Sunday, August 28, 2011

Poetry sale to Illumen

I sold the poem "Haibun: Carved in Alien Stone" to Illumen. The haibun is a fun form to work with, combining as it does prose and minimalist poetry, so I'm happy this one found a home. I'll post a link when the issue is available.

Tuesday, August 23, 2011

Short Fiction Tuesday

It's probably worth revisiting why I do these short fiction call-outs. For more than a year and a half now I've been making note of particular stories I've found online. It's never been with the intent of doing a formal review, though. Rather, it's always been with the intent of a signal boost--these are (generally) free-to-read, online magazines, most of them pro-level. So I figure one way to support them is to talk about their stories and hopefully get other people to go read them. It's not necessarily a discussion here that I'm after...but I'm certainly willing to discuss them more, if there's any interest.

So this week I have three stories to mention. The first is from Daily Science Fiction, "Our Drunken Tjeng" by Nicky Drayden. Because of how DSF's subscription works, I was emailed the story and read it last week already, but it wasn't available online until this week. It is fiercely visceral and wildly imagination, a story of a people who live inside a huge human and take care of their host. Their drunken and aging host, which is seemingly also a spaceship, is not doing well, and the job of the caretakers (slicing away tumors, clearing arteries, making sure he doesn't thoughtlessly reproduce too often) is increasingly difficult. The ending is gut-wrenching and stone-heartedly pitch perfect.

Both stories in the most recent Beneath Ceaseless Skies stood out for me as well. "Bone Diamond" by Michael John Grist is a dark story of an ancient Egyptian who discovers a diamond in a crocodile skeleton, and of his logical and horrifying fall into cruelty.

"My Father's Wounds" by Ferret Steinmetz at first didn't draw me in as much as these other two. But after finishing it, it seems to keep drawing me back. It's the story of a woman who is expected to master the healing of her father, a form of healing he claims derives from a goddess, though she suspects it might be an inner ability...and fears it's one she lacks. The tension of faith and doubt, or the healers wishing to help and lamenting that they can't help everyone is just very well handled and memorable.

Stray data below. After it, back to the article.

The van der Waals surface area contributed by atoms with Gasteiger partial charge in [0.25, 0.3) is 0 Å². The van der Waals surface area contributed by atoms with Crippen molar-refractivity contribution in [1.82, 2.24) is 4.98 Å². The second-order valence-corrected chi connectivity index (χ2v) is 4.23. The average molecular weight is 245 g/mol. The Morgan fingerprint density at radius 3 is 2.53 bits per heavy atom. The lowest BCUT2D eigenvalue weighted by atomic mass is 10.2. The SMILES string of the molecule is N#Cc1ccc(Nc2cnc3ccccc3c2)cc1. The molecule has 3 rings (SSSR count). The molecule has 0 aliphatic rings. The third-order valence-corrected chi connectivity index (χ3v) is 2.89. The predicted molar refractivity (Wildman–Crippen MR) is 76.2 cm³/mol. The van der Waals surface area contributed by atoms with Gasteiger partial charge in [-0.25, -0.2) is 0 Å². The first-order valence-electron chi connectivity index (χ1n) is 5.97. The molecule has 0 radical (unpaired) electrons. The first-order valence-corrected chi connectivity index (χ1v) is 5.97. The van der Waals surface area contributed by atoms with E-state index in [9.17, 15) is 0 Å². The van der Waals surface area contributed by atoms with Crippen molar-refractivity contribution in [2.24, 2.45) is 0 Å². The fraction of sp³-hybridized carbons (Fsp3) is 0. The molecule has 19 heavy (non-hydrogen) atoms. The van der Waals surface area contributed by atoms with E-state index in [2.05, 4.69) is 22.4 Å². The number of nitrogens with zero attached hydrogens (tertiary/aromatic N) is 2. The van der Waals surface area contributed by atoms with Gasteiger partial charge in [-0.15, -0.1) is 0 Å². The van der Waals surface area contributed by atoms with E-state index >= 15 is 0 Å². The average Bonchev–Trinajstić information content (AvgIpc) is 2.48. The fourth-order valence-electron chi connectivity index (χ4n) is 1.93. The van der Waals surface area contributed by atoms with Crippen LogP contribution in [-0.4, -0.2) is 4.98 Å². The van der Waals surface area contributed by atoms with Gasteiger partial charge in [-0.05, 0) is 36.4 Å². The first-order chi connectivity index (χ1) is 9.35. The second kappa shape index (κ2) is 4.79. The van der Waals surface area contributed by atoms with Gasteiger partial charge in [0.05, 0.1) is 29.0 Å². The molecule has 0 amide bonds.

Monday, August 22, 2011


Story sale to Penumbra

My short story "The Square That Hides a Thousand Stories" has sold to this new ezine and will be appearing in their inaugural issue come October. I love that cover--it reminds me in some ways of cover art from 20-30 years ago, in magazines that I come across but wasn't at all aware of at the time...and yet not in a completely throwback way: it feels contemporary as well.

I'll write more about the story itself and give a link to the issue once it's released.

Sunday, August 21, 2011

Twitter haiku

I have a trio of twitter haiku that were published today at @microcosms. There's something very addictive about twitter fiction and haiku--they're fun to do...and I spent quite a bit of time that I'd set aside for revision to play with these instead. But it's divine play, so that's OK, right?

I have another trio of twitter haiku plus a featured interview that will be appearing in @trapezemag in December.

Wednesday, August 17, 2011

Short Fiction Wednesday

I absolutely loved a story in Daily Science Fiction the other day...but that goes out to subscribers one week before it's available online, so I'll have to post the link to that next week.

For now, "Crossroads" by Laura Anne Gilman (in Fantasy Magazine) is well worth reading. It's a western fantasy hybrid that plays on gunslinger tropes in a way that I found charming.

Also, in this month's ChiZine is the story "Visions of Destruction Series, Mixed Media" by Polenth Blake. This one is more difficult to pin down, which is part of its enjoyment. An odd, at times unsettling series of short glimpses into what seem to be subversive works of art in a dangerous city. It's a story that will reward rereading.

Saturday, August 13, 2011

Free Play: Improvisation in Life and Art by Stephen Nachmanovitch

Back in college I took a one-month class in improv. I wouldn't say that improv itself is something I'm especially skilled at, but the purpose of the class wasn't so much learning to perform improv as it was learning to use the concepts of improv to spark creativity in other venues, especially in writing. Some of the ideas of that class I still draw on consciously. Even more, though, I think it's been something I've absorbed into my approach to writing so that it comes through subconsciously.